• Vehicle and travel expenses if the travel is required to fulfill your work duties

  • Clothing, laundry and dry-cleaning expenses if your work requires you to wear specific clothing such as a uniform or protective wear

  • Gifts and donations to registered charities

  • Home office expenses, including additional costs you had to cover by working from home during the pandemic (such as electricity, internet etc)

  • Self-education expenses

  • Tools and equipment

  • Interest, dividend and other investment income expenses

For more in-depth information about tax deductions, head over to the ATO website here.

Okay, what about the actual 'lodging my tax return' part? What do I do?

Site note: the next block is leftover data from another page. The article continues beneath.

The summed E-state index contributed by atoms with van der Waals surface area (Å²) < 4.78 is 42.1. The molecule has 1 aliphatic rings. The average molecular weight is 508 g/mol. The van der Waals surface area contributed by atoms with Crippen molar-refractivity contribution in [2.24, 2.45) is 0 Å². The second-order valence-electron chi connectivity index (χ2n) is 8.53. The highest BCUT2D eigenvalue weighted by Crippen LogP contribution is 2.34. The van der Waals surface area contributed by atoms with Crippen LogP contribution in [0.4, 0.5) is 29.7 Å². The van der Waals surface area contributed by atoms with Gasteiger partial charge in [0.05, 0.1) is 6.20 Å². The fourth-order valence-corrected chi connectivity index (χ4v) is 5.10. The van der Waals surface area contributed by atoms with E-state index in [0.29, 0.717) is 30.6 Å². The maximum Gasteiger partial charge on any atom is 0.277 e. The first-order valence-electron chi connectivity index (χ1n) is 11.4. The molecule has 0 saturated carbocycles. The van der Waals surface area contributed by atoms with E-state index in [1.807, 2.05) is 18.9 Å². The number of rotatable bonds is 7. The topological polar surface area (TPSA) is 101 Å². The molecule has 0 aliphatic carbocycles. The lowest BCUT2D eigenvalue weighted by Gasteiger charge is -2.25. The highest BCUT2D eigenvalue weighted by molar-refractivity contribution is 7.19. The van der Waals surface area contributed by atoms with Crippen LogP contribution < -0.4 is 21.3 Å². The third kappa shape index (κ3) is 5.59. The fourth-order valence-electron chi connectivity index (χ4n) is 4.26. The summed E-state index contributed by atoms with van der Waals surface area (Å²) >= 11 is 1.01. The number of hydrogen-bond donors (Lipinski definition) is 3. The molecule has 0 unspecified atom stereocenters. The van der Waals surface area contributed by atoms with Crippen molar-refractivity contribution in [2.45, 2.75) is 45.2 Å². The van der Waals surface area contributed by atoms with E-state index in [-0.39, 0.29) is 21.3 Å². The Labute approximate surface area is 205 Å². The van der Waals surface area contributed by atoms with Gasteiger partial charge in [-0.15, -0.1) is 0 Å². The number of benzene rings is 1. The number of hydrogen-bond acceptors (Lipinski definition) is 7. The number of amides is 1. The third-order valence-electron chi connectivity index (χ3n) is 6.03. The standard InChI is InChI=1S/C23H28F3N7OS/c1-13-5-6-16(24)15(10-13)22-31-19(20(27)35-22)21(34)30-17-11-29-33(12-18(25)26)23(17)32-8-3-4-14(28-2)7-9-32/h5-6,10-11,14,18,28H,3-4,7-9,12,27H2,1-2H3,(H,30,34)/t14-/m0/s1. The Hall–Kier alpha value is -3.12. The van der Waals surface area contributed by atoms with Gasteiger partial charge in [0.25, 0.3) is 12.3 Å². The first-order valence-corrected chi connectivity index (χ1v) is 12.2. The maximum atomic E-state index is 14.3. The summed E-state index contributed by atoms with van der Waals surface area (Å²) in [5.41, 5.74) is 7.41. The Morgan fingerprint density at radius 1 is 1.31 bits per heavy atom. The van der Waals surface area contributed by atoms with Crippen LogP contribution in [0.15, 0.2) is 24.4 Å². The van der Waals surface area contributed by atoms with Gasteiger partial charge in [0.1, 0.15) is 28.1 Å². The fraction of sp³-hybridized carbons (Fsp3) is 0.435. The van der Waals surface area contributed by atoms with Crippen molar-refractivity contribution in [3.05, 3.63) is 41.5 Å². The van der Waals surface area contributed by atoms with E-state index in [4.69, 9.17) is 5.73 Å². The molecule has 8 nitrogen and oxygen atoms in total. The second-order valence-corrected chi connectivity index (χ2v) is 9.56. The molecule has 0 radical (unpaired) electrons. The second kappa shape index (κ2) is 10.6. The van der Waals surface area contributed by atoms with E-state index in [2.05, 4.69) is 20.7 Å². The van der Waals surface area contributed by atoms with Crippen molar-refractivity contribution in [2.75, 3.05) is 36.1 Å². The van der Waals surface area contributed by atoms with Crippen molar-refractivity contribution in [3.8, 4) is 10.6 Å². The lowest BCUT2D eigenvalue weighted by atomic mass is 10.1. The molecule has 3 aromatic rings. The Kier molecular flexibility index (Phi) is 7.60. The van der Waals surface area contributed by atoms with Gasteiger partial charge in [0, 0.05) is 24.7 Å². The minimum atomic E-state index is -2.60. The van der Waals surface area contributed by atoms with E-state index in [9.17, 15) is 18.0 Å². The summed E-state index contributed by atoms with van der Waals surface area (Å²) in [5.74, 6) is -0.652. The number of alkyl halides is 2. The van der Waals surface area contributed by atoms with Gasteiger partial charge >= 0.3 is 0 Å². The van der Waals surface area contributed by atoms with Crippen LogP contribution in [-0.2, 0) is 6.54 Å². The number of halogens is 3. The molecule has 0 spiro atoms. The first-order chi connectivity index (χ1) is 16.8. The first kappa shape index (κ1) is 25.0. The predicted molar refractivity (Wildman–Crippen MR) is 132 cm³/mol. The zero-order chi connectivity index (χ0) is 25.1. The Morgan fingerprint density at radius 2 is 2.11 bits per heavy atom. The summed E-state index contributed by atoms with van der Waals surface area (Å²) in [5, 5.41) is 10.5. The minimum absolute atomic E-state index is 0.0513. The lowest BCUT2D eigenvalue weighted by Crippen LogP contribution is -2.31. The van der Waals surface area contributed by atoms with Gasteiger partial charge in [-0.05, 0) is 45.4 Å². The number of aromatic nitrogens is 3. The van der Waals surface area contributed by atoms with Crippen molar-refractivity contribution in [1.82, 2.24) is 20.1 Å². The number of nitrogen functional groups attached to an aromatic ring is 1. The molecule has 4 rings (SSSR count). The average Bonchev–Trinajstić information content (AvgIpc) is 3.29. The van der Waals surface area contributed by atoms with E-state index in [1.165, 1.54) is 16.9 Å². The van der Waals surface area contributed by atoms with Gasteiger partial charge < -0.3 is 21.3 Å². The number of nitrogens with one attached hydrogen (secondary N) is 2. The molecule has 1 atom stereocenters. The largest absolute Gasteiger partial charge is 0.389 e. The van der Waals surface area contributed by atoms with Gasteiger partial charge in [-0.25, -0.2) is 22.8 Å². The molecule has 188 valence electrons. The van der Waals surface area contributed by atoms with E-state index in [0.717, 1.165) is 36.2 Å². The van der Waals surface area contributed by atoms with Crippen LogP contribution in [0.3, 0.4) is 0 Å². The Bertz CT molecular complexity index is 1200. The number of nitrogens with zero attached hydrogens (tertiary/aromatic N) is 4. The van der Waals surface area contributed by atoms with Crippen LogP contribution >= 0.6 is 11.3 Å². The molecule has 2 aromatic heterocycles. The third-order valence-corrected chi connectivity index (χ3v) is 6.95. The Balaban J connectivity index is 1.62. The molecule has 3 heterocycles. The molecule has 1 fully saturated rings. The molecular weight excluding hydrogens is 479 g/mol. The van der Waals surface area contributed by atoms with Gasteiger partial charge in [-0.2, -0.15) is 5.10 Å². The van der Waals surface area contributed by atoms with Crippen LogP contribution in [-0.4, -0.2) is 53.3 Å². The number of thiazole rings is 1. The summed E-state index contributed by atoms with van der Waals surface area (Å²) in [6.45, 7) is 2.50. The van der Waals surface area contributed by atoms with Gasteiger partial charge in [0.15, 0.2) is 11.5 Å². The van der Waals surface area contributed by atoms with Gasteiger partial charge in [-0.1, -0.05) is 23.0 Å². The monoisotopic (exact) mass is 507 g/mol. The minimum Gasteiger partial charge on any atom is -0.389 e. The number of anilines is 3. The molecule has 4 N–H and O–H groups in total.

The tax return process is pretty straightforward these days thanks to myTax being online and everything being laid out in an easy-to-follow manner. After putting in all your personal details, you'll be guided through a form in a question-by-question manner until you're finished. Some of your details will be pre-filled (such as your income from your employer), and there will be a section for any tax deductions.

Once you're happy with everything you've entered into the form and added in any tax deductions you want to claim, you'll then have the option to submit your tax return. After you lodged it, the ATO will do their thing and you'll get your tax return (if you're getting one) will be paid into your nominated bank account in a few weeks time.

You can read more about myTax here and see how it all works yourself.

Well I just made a mistake on my tax return, what can I do?